Siege of Thebes (poem)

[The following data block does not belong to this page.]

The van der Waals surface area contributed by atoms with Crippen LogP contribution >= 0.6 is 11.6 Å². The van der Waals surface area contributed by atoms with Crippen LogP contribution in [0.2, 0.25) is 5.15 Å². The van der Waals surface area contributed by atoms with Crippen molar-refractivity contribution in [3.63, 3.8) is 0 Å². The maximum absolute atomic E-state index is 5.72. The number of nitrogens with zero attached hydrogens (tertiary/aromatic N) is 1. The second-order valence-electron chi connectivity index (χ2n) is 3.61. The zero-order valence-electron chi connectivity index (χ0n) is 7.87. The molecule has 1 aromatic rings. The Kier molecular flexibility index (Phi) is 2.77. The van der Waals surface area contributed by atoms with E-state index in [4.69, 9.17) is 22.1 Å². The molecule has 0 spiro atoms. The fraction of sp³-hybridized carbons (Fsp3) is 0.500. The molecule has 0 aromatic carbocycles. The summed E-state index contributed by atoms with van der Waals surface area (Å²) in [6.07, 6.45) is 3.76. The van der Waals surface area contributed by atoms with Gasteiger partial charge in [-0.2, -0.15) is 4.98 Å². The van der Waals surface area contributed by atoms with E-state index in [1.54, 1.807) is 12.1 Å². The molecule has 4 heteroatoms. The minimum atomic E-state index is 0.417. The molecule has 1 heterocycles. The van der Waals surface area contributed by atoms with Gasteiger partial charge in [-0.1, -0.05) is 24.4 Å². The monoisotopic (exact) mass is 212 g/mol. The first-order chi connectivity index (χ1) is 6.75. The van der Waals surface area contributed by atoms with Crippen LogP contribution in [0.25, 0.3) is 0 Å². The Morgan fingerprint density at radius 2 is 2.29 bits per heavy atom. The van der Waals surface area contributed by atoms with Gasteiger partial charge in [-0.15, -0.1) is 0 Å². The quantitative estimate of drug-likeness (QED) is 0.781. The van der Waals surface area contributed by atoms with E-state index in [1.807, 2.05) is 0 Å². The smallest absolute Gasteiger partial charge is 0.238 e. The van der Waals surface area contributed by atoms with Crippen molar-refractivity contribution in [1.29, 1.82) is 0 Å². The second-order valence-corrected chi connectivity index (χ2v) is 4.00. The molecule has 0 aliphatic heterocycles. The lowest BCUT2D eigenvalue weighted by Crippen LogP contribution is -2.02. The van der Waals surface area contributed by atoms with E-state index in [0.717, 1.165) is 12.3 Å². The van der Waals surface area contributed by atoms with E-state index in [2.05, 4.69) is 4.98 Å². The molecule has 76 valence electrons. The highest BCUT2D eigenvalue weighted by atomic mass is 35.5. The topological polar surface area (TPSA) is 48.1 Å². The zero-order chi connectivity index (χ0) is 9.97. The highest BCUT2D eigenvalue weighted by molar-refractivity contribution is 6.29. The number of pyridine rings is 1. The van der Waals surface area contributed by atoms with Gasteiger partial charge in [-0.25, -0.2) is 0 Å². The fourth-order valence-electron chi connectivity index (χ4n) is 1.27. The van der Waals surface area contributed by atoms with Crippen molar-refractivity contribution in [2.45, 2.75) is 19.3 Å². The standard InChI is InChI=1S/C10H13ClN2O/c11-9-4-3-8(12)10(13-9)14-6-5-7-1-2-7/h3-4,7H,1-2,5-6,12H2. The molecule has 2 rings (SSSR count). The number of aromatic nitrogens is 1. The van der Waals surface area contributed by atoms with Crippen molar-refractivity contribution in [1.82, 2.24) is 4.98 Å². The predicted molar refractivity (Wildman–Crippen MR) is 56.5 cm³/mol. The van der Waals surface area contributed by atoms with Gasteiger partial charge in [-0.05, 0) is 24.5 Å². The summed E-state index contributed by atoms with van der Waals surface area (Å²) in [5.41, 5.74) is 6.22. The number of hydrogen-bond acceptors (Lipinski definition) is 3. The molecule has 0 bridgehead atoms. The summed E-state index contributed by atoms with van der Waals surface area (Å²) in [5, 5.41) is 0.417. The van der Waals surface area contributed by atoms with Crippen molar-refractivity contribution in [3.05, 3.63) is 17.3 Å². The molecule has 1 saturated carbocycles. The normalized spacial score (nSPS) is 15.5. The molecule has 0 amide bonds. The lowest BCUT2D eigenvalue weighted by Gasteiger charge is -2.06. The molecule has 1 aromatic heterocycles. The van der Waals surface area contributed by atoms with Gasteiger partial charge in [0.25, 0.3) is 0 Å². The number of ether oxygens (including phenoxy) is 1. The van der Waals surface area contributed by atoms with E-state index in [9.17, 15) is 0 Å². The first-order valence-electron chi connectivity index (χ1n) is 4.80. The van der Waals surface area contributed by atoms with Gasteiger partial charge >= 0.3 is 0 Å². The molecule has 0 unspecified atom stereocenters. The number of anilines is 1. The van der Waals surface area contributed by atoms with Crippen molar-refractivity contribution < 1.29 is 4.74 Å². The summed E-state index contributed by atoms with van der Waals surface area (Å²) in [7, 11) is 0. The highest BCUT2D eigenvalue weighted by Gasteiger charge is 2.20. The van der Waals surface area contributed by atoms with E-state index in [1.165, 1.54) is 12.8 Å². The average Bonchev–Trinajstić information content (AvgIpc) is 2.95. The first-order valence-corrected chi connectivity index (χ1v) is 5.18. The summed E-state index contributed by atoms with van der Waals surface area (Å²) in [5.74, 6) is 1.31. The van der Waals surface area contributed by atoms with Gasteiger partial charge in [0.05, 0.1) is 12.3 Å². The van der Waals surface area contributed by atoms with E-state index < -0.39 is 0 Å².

Siege of Thebes is a 4716-line poem written by John Lydgate between 1420 and 1422. Lydgate composed the Siege of Thebes directly following his composition of Troy Book - which was patronized by King Henry V - and directly preceding his production of The Fall of Princes - which Humphrey Duke of Gloucester patronized during King Henry VI's regency. The poem is particularly significant because it was written without an identifiable patron, and most probably without patron or commission whatsoever. Whatever the status of its patronage, the Siege of Thebes still managed to gain significant popularity, attested to by its 31 surviving manuscripts. The poem is, in large part, a response to Geoffrey Chaucer's The Canterbury Tales. Lydgate's poem borrows The Canterbury Tales' pilgrimage-based framing device and is written as an additional tale in the cycle. However, unlike Chaucer, Lydgate establishes himself as the narrator of the work, and recounts the siege of Thebes. Lydgate's Siege of Thebes follows and expands upon the Theban Cycle, but makes significant additions to the source materials.